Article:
Seal of Louisiana
|Great Seal of the State of Louisiana|
Historical coat of arms (1876)
|Armiger||State of Louisiana|
|Motto||Union, Justice, Confidence|
Prior to the Civil War, the "pelican in her piety" surrounded by the motto "Justice, Union and Confidence" was commonly used as the state's seal, after the Civil War, Union supplanted Justice as the ideal to uphold and the motto was changed to "Union, Justice and Confidence"  The Great Seal of the State of Louisiana was adopted as the official state seal of Louisiana in 1902. The seal consists of a heraldic charge called a "pelican in her piety," representing a brown pelican (the official state bird) wounding her breast to feed her young from her own blood. This symbol, emblematic of Christian charity, is also found on the Louisiana state flag. The Louisiana state motto of "Union, justice, confidence" surrounds the birds on the state seal. An outer ring further identifies it with the words "State of Louisiana".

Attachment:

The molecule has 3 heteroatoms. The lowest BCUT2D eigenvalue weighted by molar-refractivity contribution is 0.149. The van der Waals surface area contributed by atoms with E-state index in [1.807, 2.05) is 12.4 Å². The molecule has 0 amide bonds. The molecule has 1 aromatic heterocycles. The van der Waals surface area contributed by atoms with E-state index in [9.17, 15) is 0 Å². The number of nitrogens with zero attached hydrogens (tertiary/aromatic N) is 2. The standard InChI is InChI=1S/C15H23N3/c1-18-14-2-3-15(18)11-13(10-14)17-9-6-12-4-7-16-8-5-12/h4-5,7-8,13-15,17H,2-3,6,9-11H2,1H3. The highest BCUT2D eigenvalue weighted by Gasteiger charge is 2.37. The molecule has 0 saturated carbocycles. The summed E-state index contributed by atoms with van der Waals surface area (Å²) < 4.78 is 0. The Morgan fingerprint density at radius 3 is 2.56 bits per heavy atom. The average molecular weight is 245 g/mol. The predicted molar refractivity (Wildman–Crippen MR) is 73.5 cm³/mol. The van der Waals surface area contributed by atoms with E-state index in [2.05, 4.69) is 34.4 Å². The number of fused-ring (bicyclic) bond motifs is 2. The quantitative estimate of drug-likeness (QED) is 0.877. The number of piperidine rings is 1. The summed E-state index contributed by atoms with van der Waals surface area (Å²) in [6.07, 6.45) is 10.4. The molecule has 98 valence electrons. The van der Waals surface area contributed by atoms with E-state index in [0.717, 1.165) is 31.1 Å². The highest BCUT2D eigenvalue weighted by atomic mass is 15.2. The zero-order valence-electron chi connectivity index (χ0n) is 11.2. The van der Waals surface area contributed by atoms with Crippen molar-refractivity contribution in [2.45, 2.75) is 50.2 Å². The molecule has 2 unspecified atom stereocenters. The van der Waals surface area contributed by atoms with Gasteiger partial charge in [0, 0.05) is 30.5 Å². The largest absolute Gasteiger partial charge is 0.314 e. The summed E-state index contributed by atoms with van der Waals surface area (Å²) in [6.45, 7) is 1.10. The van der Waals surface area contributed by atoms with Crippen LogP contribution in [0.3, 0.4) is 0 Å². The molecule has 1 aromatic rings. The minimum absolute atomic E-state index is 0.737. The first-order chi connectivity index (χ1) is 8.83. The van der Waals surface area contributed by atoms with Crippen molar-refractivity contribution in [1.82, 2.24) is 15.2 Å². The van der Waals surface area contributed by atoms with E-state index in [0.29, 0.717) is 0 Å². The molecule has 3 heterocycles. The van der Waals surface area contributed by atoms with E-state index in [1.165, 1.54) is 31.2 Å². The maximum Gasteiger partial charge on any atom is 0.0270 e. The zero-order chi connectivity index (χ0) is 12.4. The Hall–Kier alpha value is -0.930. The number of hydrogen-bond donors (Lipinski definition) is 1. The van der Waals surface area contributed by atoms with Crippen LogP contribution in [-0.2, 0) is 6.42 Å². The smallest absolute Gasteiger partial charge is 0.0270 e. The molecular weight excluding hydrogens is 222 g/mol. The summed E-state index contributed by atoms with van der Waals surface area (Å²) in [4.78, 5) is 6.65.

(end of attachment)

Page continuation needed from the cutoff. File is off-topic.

During the 19th century it was traditional in Louisiana flags and the state seal for the "pelican in her piety" to have three drops of blood on her chest. However, in later years the tradition (on both the state flag and seal) had been haphazardly followed, which was noticed by an eighth-grader at Vandebilt Catholic High School in Houma who brought this to the attention of his state legislator. The issue was resolved in April 2006, when the Louisiana State Legislature passed a bill (House Bill 833/Act 92) which requires three drops of blood to be depicted on the pelican used in both the state's flag and seal.
Government seals of Louisiana
- Collecting the Confederacy, Savas Beattie publishing
- Eagle-eyed eighth-grader prompts La. flag legislation, an April 2006 article from The Times-Picayune
- HB833 - 2006 Regular Session, from the website of the Louisiana State Legislature